Last weekend, I was lucky to meet Dan, a retired, former executive of Sherwin Williams at a backyard summer party. For years, Dan ran plants and also had significant jobs in sales and distribution overlapping the era of Jack Breen, the beloved CEO who engineered the company’s growth from 1979 to 1999.
Naturally, I couldn’t wait to ask him the question that pops into my head every time I see a Sherwin Williams 18-wheeler with that hideous “Cover the Earth” logo. You’ve all seen it – A SWP can that spills red paint all over the globe. “Do you know why, in this age of sustainability and environmental concern, SW hasn’t retired that logo?” I asked him.
He explained how he’s been asked that question many times and always gives the same reply. Here’s Dan’s interpretation:
Before Jack Breen came on board in 1979, SW actually retired the logo and sales declined. Jack decided to bring it back. The rationale was that it was one of the most recognized brand marks in the world and considered one of the company’s most valuable assets. Then, sales began to grow on a record course.
“Was it just the logo?” I teased. He replied how it was more about the internal attitude of the company that changed. Jack made it clear that SW was going to grow and that they would grow based on a heritage that started in 1866 in Cleveland. They wanted to be the market share leader in North America and then become one of the top companies in coatings and paints in the world. Jack set in motion a plan to improve efficiency, improve output, acquire gems like Dutch Boy, and reduce debt to zero. He did all of it and set the company on a very good course.
So, I did my own homework. Dan’s story was right, even though it left out a few important elements. First, Sherwin Williams had a strong commitment to R&D and to market research. They were the first to see the trend in home and commercial construction to new exterior and interior surface materials. Fewer homes would need paint because they would be constructed with aluminum siding and pre-coated durable shingles that would not need Joe Homeowner to go out and repaint every 7 years.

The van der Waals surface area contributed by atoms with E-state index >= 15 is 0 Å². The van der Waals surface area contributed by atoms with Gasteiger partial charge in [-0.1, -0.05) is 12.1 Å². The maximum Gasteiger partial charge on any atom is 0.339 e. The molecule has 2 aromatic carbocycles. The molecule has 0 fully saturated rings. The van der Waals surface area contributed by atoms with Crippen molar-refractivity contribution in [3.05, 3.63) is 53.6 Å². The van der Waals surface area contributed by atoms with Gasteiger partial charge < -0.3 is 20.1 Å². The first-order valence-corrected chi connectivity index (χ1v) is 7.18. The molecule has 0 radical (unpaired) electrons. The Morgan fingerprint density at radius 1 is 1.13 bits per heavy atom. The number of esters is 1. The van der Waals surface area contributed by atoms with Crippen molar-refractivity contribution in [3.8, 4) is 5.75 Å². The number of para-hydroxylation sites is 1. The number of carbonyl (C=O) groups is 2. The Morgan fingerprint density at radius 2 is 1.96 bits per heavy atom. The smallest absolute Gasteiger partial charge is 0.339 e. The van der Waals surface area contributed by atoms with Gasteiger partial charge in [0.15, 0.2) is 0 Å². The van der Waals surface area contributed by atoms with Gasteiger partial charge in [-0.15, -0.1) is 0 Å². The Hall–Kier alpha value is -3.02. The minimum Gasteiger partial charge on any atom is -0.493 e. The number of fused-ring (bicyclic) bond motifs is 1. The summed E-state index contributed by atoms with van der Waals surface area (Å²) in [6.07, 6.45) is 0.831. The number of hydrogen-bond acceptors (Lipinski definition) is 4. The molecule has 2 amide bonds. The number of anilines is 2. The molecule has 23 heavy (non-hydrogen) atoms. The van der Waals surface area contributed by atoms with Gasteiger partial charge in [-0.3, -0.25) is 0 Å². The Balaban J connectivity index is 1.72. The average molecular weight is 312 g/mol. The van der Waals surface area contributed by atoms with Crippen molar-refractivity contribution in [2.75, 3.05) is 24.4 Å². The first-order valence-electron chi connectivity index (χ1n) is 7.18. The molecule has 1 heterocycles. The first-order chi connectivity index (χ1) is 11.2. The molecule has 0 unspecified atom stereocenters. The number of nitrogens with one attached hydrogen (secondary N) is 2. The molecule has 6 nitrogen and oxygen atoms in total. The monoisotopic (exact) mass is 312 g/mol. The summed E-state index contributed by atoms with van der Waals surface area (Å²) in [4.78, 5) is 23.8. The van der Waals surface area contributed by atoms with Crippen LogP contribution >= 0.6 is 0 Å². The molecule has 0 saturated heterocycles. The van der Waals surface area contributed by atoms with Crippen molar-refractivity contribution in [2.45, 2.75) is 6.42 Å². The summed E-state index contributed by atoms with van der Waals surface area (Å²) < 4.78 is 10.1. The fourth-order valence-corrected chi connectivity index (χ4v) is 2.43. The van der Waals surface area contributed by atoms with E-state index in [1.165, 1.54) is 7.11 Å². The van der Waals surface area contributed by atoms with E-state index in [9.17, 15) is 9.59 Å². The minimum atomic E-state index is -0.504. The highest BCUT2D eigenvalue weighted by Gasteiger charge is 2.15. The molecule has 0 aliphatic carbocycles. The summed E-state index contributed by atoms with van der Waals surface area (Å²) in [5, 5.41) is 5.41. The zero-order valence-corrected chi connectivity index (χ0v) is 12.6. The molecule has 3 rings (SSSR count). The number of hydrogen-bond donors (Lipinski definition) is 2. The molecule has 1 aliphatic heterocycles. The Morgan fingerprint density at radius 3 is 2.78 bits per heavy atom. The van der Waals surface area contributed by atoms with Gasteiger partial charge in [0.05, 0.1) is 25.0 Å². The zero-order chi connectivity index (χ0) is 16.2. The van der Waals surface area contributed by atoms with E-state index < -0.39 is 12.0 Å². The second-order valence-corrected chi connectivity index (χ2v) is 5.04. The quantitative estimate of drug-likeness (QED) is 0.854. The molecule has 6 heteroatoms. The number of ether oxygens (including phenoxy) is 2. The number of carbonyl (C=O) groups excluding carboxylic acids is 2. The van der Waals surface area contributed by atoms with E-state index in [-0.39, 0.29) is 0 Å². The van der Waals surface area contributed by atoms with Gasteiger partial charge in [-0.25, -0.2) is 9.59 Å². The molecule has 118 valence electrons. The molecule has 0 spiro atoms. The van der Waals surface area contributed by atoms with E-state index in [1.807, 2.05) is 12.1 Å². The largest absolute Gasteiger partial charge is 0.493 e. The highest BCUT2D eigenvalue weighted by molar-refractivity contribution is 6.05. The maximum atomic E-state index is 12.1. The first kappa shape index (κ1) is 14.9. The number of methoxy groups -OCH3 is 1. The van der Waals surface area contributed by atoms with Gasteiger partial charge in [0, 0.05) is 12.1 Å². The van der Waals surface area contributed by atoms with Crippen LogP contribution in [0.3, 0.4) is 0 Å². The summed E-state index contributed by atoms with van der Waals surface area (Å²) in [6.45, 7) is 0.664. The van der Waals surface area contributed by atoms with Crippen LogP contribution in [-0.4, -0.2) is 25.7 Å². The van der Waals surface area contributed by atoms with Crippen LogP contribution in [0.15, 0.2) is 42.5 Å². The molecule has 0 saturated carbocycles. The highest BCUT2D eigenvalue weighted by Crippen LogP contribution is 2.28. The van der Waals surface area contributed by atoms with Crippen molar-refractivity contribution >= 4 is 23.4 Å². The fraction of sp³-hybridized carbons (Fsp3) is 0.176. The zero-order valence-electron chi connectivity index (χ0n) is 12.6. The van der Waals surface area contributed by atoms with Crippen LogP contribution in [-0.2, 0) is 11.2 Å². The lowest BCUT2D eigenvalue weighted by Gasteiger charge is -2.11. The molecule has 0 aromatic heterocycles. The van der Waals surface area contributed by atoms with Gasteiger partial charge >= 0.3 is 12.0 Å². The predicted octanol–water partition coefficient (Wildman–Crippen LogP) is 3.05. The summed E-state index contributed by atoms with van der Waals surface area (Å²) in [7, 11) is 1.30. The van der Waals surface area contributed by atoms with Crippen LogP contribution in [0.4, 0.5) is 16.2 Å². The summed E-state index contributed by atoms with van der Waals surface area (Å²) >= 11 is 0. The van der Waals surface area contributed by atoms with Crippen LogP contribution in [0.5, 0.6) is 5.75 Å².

SW went hard into the industrial coatings market to diversify the company while pushing tirelessly to build its own retail stores so that they could deliver the best expertise and service to consumers and contractors. The brand continues to build today and has over 4,500 corporate-owned stores even while they are rolling out a new line of solutions through Lowe’s Home Improvement stores this year.
Next, I checked the financials going back 30 years. Holy Cow! (I’m a Yankee’s fan and once met Phil Rizzuto). On August 1, 1985, SW’s share price was $37.12 and its dividend was less than 3 cents. On August 3, 2015, its share price as $255.81, an increase of 689%. Its dividend also increased 24 times over that period. The majority if Wall Street analysts covering SW have a “buy” or “strong buy” on the stock.
Then, I checked the annual report and looked for evidence of the SW posture towards sustainability. They have a corporate video on the latter and have defined sustainability as a combination of:
What I found most intriguing was how they defined Pride as a sustainability strategy. SW celebrates its people and challenges them to find ways to advance their leadership today so that the pride of the brand will establish a strong and better future for the generations of SW employees that follow.
So, what is really in that “Cover the Earth” logo? I think there is lot of pride embedded in it. The employees wear that logo proudly and the Sustainability Video kicks off with the logo and ends with employees standing around it.
I give SW a lot of credit for standing on its pride and heritage. However, I still hate the logo and so do many other people with whom I have chatted. It’s anachronous and too inward-facing. Consumers are not getting it and millennials will rebel as they form households.
I don’t think a change is in the near future under current leadership (the CEO is 58). But I predict that SW will, in fact, update its logo under the next CEO.
In the meantime, can’t they just change the color of the paint that drips all over the earth from red to green?
September 1, 2015
Written by Tom Sullivan
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